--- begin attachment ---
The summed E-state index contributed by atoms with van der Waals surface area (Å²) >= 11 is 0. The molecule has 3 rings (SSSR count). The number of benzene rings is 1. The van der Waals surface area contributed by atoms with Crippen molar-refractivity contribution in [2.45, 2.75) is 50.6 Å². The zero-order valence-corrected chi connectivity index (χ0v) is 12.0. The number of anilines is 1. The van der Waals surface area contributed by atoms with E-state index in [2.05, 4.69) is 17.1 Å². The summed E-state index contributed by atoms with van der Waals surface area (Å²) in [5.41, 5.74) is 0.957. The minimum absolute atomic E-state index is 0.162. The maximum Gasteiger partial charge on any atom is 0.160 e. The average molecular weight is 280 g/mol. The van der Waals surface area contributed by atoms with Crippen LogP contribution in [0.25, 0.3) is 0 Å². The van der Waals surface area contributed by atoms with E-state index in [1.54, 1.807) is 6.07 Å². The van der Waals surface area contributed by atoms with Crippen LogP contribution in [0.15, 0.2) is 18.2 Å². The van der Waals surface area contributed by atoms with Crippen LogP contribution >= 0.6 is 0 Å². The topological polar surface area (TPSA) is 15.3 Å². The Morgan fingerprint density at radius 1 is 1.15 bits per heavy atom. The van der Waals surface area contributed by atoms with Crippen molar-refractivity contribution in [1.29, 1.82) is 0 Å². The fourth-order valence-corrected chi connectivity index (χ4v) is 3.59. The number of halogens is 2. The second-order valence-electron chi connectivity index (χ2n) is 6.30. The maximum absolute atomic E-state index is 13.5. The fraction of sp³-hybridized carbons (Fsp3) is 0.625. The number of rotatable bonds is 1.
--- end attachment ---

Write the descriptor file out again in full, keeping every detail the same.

The summed E-state index contributed by atoms with van der Waals surface area (Å²) >= 11 is 0. The molecule has 3 rings (SSSR count). The number of benzene rings is 1. The van der Waals surface area contributed by atoms with Crippen molar-refractivity contribution in [2.45, 2.75) is 50.6 Å². The zero-order valence-corrected chi connectivity index (χ0v) is 12.0. The number of anilines is 1. The van der Waals surface area contributed by atoms with E-state index in [2.05, 4.69) is 17.1 Å². The summed E-state index contributed by atoms with van der Waals surface area (Å²) in [5.41, 5.74) is 0.957. The minimum absolute atomic E-state index is 0.162. The maximum Gasteiger partial charge on any atom is 0.160 e. The average molecular weight is 280 g/mol. The van der Waals surface area contributed by atoms with Crippen LogP contribution in [0.25, 0.3) is 0 Å². The van der Waals surface area contributed by atoms with E-state index in [1.54, 1.807) is 6.07 Å². The van der Waals surface area contributed by atoms with Crippen LogP contribution in [0.15, 0.2) is 18.2 Å². The van der Waals surface area contributed by atoms with Crippen LogP contribution >= 0.6 is 0 Å². The topological polar surface area (TPSA) is 15.3 Å². The Morgan fingerprint density at radius 1 is 1.15 bits per heavy atom. The van der Waals surface area contributed by atoms with Crippen molar-refractivity contribution in [1.29, 1.82) is 0 Å². The fourth-order valence-corrected chi connectivity index (χ4v) is 3.59. The number of halogens is 2. The second-order valence-electron chi connectivity index (χ2n) is 6.30. The maximum absolute atomic E-state index is 13.5. The fraction of sp³-hybridized carbons (Fsp3) is 0.625. The number of rotatable bonds is 1.